Not a Bitter Pill to Swallow: FDA Releases Guidance on Size and Shape of Generic Drugs


  • December 9, 2013

FDA Releases Guidance Generic DrugsIn a Federal Register notice to be published on Dec. 10, 2013, FDA announced the release of a new guidance titled “Size, Shape and Other Physical Attributes of Generic Tablets and Capsules.” The guidance provides a brief overview of FDA’s thinking about how ANDA applicants should design their drug product in relation to the Reference Listed Drug (RLD). The guidance exclusively comments on capsules and tablets, and does not discuss gums, orally disintegrating tablets, or any oral dosage forms.

The purpose of this guidance is concern that “differences in physical characteristics (e.g., size and shape of the tablet or capsule) may affect patient compliance and acceptability of medication regimens or could lead to medication errors.” FDA cites that an estimated 16 million people in the United States have dysphagia, or difficulty swallowing, but also says that the true number of Americans with dysphagia may be as large as 125 million, which may be a self-reporting bias. FDA indicates that studies have shown that small and/or oval shaped tablets are easier to swallow than their larger and/or rounder counterparts.

The guidance describes how modifications from the design of the RLD can and should be made if the tablet can be made easier to swallow. For example, FDA recommends “manufacturing tablets and capsules that have a similar shape or have a shape that has been found to be easier to swallow compared with the shape of the RLD.” Similarly, the guidance recommends upper limits to increases in size of the generic drug product from the RLD but does not provide lower limits. For example, while the guidance recommends that for an RLD “less than or equal to 17 mm in its largest dimension, the generic product should be no more than 20 percent larger than the RLD in any single dimension,” it does not specify a minimum size for the generic product.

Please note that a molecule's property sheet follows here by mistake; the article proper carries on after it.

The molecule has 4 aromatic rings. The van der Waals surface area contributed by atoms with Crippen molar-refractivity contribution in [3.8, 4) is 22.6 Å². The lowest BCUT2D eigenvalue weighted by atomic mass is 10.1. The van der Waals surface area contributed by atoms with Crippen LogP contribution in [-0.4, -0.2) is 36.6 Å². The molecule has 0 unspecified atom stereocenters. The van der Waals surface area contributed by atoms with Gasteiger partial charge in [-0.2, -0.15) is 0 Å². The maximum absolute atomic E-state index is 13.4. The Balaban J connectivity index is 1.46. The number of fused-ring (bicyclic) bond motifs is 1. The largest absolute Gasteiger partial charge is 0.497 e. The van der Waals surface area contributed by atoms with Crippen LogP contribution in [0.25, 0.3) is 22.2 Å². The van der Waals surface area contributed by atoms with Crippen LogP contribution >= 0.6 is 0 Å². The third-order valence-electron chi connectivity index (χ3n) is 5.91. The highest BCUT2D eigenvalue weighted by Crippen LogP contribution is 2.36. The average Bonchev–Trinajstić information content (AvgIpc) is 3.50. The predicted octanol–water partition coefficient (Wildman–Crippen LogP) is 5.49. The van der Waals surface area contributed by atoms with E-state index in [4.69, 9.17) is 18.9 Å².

Though there is no detailed discussion, the guidance does mention that “other physical attributes of tablets and capsules should be considered….[f]or example, tablet coating, weight, surface area, disintegration time, and propensity for swelling.” Finally, the guidance discusses biowaivers, specifically proportional similarity and its potential effects on tablet size and shape. As indicated that “[a]lthough compositional proportionality may exist when all active and inactive ingredients are in the same proportion between different strengths, other methods of achieving compositional proportionality may be more amenable to maintain appropriate tablet sizes for generic products when compared with the RLD.” Here, FDA seems to be suggesting, for example, that even though a 40 mg tablet can be made by simply doubling the amount of inactive ingredients in the 20 mg tablet, it might be just as important to explore how the size of the resultant tablet can be reduced, while still meeting one of the definitions of compositional proportionality, in an effort to increase patient compliance. For more information on proportional similarity and biowaiver requirements, please see the guidance titled “Guidance for Industry: Bioavailability and Bioequivalence Studies for Orally Administered Drug Products – General Considerations.”

The recommendations presented in this new guidance on “Size, Shape and Other Physical Attributes of Generic Tablets and Capsules” are reasonable. However, since in many cases, generic formulations are designed so as to not infringe the RLD patent(s), it is yet to be seen how the recommendations of this guidance will impact the generic drug industry. Furthermore, while the guidance specifically addresses generic tablets and capsules, could some of the safety issues on tablet/capsule size and shape extend to new drug applications, limiting the size and shape of proposed products?

Posted by Emily Krulewitz, Researcher, and Nick Fleischer, Vice President. For more information, please contact Nick at nick.fleischer@weinberggroup.com.